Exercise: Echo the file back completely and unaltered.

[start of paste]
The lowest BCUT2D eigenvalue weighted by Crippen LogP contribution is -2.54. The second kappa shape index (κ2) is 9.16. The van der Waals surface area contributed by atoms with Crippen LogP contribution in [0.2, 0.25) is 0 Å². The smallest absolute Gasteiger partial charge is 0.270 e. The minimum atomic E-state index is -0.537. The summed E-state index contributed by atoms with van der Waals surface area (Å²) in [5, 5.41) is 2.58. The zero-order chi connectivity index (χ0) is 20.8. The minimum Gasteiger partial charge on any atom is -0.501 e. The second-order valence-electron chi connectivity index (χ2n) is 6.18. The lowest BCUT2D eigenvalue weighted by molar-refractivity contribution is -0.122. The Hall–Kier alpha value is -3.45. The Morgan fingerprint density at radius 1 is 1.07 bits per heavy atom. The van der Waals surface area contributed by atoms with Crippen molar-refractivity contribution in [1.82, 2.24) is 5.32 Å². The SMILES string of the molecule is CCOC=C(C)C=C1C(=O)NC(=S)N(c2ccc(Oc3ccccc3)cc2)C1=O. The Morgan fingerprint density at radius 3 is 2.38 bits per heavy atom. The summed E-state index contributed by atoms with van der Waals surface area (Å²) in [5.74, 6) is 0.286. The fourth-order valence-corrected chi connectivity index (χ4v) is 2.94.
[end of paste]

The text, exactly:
The lowest BCUT2D eigenvalue weighted by Crippen LogP contribution is -2.54. The second kappa shape index (κ2) is 9.16. The van der Waals surface area contributed by atoms with Crippen LogP contribution in [0.2, 0.25) is 0 Å². The smallest absolute Gasteiger partial charge is 0.270 e. The minimum atomic E-state index is -0.537. The summed E-state index contributed by atoms with van der Waals surface area (Å²) in [5, 5.41) is 2.58. The zero-order chi connectivity index (χ0) is 20.8. The minimum Gasteiger partial charge on any atom is -0.501 e. The second-order valence-electron chi connectivity index (χ2n) is 6.18. The lowest BCUT2D eigenvalue weighted by molar-refractivity contribution is -0.122. The Hall–Kier alpha value is -3.45. The Morgan fingerprint density at radius 1 is 1.07 bits per heavy atom. The van der Waals surface area contributed by atoms with Crippen molar-refractivity contribution in [1.82, 2.24) is 5.32 Å². The SMILES string of the molecule is CCOC=C(C)C=C1C(=O)NC(=S)N(c2ccc(Oc3ccccc3)cc2)C1=O. The Morgan fingerprint density at radius 3 is 2.38 bits per heavy atom. The summed E-state index contributed by atoms with van der Waals surface area (Å²) in [5.74, 6) is 0.286. The fourth-order valence-corrected chi connectivity index (χ4v) is 2.94.